Published: 08-02-2024 15:30 | Updated: 12-02-2024 15:14

Lecture hall at KI renamed after Christina Larsdotter

Illustration of Christina Larsdotter.
Christina Larsdotter. Illustration: Nordiska museet, unknown artist, 1837, from Åke Lundgren's collections.

On January 23, President Annika Östman Wernerson decided to name a lecture hall on Campus Solna after Christina Larsdotter. The decision was made after preparation by KI's advisory board for naming matters.

The formal renaming of a lecture hall to Christina Larsdotter has been decided by President Annika Östman Wernerson.

The hall, located in the so-called BZ building at Berzelius väg 3 in Solna, was previously named Retzius after the two controversial researchers Anders and Gustaf Retzius

Portrait of Anders Gustafsson
Anders Gustafsson. Photo: Erik Flyg.

"The change of name feels good. We should not sweep this part of our history under the carpet but talk about it and be clear about where we stand today," says Anders Gustafsson, chairman of the review board for naming issues at KI. 

Christina Larsdotter toured Europe

Christina Larsdotter was a Sami woman born 1819 in the region of Malå. Due to a growth disorder, she was just over two meters tall.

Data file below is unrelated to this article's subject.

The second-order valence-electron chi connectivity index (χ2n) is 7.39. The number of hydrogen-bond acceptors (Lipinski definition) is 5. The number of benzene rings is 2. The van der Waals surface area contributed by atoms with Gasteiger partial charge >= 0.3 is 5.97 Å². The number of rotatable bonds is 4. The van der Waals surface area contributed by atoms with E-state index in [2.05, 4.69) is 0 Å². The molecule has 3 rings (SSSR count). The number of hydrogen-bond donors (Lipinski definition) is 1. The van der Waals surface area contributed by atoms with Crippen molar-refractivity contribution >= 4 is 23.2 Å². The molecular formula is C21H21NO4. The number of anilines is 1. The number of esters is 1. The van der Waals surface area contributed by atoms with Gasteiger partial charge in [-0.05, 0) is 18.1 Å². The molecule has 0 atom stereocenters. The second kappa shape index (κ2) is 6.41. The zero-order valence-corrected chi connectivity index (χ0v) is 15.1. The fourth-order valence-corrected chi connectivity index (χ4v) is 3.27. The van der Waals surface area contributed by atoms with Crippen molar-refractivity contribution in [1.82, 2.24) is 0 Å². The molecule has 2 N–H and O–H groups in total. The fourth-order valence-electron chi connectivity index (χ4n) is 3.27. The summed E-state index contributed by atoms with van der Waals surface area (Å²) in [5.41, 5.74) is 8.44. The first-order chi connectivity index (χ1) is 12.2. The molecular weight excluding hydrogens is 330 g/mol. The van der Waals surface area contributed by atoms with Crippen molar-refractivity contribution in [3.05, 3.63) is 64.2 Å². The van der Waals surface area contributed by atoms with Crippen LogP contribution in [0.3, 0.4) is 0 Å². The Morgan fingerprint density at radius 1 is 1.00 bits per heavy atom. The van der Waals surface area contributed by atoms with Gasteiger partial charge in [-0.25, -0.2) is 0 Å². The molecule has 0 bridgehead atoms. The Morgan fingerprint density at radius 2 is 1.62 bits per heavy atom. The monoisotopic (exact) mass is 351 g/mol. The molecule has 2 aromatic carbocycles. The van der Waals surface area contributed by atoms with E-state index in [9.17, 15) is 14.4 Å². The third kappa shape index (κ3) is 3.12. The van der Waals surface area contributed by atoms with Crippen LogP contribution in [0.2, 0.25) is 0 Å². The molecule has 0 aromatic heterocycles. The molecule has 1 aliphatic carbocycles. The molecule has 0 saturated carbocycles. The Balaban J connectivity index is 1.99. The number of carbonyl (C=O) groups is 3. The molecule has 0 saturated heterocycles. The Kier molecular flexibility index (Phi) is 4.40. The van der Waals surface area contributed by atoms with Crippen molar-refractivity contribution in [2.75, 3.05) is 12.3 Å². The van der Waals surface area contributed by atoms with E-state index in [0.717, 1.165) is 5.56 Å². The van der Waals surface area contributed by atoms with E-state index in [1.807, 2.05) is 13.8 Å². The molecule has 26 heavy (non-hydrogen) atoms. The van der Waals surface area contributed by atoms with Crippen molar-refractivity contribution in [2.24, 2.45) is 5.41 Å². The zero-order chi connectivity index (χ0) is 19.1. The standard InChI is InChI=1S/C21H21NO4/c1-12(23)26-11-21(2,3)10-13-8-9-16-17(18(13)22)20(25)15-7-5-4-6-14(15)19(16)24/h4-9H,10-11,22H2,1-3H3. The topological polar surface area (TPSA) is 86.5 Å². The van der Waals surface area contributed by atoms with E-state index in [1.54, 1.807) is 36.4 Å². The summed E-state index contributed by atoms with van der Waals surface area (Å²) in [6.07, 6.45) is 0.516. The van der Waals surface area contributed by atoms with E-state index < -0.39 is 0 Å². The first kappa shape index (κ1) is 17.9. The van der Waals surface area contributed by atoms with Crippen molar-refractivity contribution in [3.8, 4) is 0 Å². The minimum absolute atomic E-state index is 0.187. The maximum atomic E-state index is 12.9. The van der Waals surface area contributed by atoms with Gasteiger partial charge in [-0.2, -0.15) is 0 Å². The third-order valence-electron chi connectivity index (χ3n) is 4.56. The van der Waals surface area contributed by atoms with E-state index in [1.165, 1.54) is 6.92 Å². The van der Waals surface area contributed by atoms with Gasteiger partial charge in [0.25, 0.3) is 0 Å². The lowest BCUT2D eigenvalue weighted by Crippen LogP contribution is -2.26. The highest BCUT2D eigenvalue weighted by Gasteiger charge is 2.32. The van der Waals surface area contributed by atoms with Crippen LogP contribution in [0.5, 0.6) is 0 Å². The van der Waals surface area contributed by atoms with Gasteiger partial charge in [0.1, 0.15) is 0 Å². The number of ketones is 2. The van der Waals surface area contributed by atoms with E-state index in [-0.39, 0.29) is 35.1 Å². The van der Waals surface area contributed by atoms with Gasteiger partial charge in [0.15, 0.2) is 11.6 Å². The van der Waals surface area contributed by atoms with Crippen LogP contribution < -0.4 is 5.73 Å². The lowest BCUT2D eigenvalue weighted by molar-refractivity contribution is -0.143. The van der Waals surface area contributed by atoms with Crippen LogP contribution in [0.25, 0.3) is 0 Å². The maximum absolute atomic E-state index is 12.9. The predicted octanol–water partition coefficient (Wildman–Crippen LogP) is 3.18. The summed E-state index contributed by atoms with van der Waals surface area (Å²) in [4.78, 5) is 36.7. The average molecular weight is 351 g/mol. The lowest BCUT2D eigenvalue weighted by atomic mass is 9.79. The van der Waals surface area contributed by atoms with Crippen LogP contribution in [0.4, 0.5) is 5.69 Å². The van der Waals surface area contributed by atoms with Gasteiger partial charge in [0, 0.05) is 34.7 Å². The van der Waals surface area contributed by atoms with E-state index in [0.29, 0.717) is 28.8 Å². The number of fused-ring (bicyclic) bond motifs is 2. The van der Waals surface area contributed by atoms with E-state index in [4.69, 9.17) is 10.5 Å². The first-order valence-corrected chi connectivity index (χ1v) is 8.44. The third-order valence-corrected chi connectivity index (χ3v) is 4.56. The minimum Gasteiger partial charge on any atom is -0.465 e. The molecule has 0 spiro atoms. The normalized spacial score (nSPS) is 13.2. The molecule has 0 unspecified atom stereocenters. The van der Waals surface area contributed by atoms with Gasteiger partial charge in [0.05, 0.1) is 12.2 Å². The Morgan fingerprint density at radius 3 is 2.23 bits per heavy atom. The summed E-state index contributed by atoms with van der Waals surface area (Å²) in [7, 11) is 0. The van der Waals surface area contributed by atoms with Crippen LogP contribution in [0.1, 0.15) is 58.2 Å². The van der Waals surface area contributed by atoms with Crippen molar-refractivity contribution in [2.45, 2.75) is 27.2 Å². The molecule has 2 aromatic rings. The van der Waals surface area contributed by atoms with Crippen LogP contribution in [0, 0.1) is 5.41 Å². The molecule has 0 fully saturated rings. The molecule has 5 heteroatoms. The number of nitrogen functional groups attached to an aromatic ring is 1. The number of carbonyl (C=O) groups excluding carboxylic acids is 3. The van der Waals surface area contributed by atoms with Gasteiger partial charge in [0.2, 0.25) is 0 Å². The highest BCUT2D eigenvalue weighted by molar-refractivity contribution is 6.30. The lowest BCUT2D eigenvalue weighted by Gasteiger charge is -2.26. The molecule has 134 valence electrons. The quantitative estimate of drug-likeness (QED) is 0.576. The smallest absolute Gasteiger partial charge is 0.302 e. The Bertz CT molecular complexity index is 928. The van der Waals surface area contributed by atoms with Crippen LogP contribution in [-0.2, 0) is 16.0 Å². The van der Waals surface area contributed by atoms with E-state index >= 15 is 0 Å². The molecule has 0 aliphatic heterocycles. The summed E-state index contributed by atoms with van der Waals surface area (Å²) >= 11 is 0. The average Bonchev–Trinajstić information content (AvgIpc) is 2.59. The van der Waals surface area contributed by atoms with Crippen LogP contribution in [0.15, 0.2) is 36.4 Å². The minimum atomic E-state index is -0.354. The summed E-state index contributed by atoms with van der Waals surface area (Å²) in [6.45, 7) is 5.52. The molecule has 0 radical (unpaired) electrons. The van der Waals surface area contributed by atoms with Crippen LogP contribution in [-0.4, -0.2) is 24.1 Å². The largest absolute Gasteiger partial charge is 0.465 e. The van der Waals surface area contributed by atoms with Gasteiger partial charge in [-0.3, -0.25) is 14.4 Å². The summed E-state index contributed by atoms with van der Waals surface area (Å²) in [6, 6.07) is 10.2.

During her lifetime she participated in show tours through Sweden and Europe. She managed her own finances and, according to several sources, earned enough both to repay a debt incurred by her parents and buy a homestead in her home village of Brännäs with her sister. 

Larsdotter allowed herself to be examined by doctors at KI and the Swedish Medical Society. 

After her death in 1854 the body was exhumed and transported to KI, where the skeleton was displayed in KI's anatomical museum.

Recovered remains 

A fire in 1892 at KI destroyed large parts of the collections, including the catalog describing the contents of the museum. 

It was long thought that the remains of Christina Larsdotter had also been destroyed, but during an inventory of the collections in 2022, a box labeled "very tall man" was discovered, which turned out to be Christina Larsdotter's remains.

The remains of Christina Larsdotter will be returned to the Malå Sami Association. The process is ongoing and the reburial is planned for the end of May 2024.  

Maria Josephson
Maria Josephson. Photo: Peter Josephson.

"We have returned remains before and would like to do more, but the processes are complicated," explains Maria Josephson, medical historian at KI's History of Medicine and Cultural Heritage.

When releasing the remains, KI must be absolutely sure of exactly what is being returned and that there are no competing claims. '

"As a government agency, our collections are state property, which means that a government decision must be made before any remains are released," says Maria Josephson.

Those who book the hall today will now do so in the name of Christina Larsdotter, although the correct sign on the hall is not yet in place.